...and here I am, just now easing into music-on-drive from music-on-CD and bemoaning how many of my old favorites that I Really Would listen to more are on cassette and thus ineligible for the new regime. I don't think I'm likely ever to have a portable music player, unless it's part of a general-purpose device I might acquire sometime in the utopian future.

But, hey, it's fun catching up on old journal entries and leaving irrelevant comments!


Welcome back! I think we got rid of our last 200 or so music cassettes in the last-but-one move, along with most of our floppy discs. What I should have done, I guess, was sit with them for an hour or two and jot down the Really Would listen to songs, for eventual purchase, now that we've gone back to a side-based, rather than album-based, economy.
Thanks,
-V.


there was a nifty article - this - the premise:

Where else can the development of portable music players go? They can only get smaller, larger capacity, different storage technology and convergence/integration. But the boundary has been crossed. ... The portable record player’s life was ended by the portable cassette player, whose life was only as good as when someone built an affordable portable device for playing “those new fangled CD thingies’, whose life would be cut short by the next music media format - would it be DVDs? Mini-discs? ... But no, something else happened instead. There has been no new media. CDs are still the major form of music distribution. Yet the hottest portable music players on the market do not play them. ... The compact disc format - whether it be CD, DVD or mini-disc - is the end of the line for the distribution of music by external media.

also learned yesterday that the online business of selling songs for listening is "dwarfed" by the online business of selling ringtones. according to this, 23% of cell phone owners have downloaded ringtones. about 4/5 of those were purchased, so about 18% of cell phone users have bought a ringtone off the net - which is "intriguing" because ringtones usually cost a couple bucks and you can't really listen to them.

more intriguing to me is that this suggests a different explanation for the ipod phenom - music as decoration for technology. both the white headphones and the ringtones speak of musicality without giving the witness a musical experience. so there's a certain social tempo being set and followed. rather than an insider/outsider thing, it's like a continuity of rhythm, emphasizing and dramatizing the beat in public spaces. maybe extending "home" outward.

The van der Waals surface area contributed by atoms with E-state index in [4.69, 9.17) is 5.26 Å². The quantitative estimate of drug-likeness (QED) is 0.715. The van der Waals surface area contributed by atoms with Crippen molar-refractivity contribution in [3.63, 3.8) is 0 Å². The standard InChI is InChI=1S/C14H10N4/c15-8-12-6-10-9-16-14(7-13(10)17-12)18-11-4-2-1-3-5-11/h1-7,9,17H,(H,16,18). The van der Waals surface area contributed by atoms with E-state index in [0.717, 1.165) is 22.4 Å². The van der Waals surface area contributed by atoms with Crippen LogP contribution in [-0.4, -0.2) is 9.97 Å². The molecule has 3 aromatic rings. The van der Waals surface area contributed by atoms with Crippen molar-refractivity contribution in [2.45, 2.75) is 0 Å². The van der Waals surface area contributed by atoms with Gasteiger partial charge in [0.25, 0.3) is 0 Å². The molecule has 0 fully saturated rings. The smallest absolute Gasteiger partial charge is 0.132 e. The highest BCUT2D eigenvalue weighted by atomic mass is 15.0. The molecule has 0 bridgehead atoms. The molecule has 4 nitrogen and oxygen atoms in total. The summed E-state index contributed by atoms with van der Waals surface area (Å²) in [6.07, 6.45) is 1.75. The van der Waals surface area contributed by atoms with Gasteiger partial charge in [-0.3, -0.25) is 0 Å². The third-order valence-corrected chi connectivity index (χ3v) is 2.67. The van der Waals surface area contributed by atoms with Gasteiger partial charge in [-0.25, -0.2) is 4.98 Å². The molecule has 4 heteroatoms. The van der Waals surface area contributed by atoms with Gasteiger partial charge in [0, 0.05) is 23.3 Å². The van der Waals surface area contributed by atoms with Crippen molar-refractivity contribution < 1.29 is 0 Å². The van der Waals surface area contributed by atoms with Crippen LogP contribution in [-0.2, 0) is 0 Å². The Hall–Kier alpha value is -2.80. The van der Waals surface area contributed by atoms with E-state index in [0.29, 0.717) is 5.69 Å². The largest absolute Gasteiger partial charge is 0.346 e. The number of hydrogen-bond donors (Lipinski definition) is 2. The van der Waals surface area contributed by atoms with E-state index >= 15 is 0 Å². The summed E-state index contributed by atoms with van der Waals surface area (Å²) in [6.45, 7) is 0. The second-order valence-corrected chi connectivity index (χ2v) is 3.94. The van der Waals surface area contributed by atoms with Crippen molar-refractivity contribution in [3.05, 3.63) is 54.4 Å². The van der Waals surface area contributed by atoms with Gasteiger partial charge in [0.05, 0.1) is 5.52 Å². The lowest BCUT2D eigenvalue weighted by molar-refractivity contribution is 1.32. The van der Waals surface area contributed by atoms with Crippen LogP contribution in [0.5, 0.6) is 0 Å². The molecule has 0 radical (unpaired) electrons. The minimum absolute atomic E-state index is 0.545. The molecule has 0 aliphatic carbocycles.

here is what i think to be a nearly finished form of my hands-off deejay program for itunes. it only works on macs because it uses applescript.

party shuffle is preferring higher rated songs.

4 smart playlists assemble for party shuffling:
unfamiliar songs (can play again in 2 wks)
familiar songs (can play again in 2 mos)
burned-in songs (5 mos)
duplicates (treated as either familiar or burned-in)

1 smart playlist shows recently played songs that still have ratings. an applescript strips the ratings.

4 smart playlists catch the escapees for rating. if a song has been available to play for more than 4 mos, it pops up in these playlists (divided by familiarity) and that same applescript applies a rating (3-5 stars depending on which list).

i figure in a month or so things will settle in. right now a chunk of the library hasn't been played for months due to mistakes in the first algorithm. so the whole thing is going through a correction and about 3/5 of party shuffles are songs not heard since way-when. which is pretty cool, actually.

(i've found no significant difference between itunes's preference for 3 stars over 5 stars. maybe because i'm not rating songs as the programmers expected and the math - only 1/7 of songs are rated - is too weird?)


ah sorry i forgot. how does familiarity work. i put small tags in the "grouping" field of the song.

hmm - familiar but want to hear it more.
o'p - overplayed
dupe
dnp - do not play - out of shuffle but not unchecked
eek - songs not to play when the sweetie is around

as things stand now multiple tags do actually work together. so if a song is "hmm dupe" then it gets treated as "o'p" and so does its twin.


all this together should go through the whole mess at least once a year, possibly twice.


yes - there is no other person talking. i'm leaving these notes here... i don't know why.

when i started trying to solve the problem of playing through everything of a large music library without either noticeable repeats or staggering of particular tracks --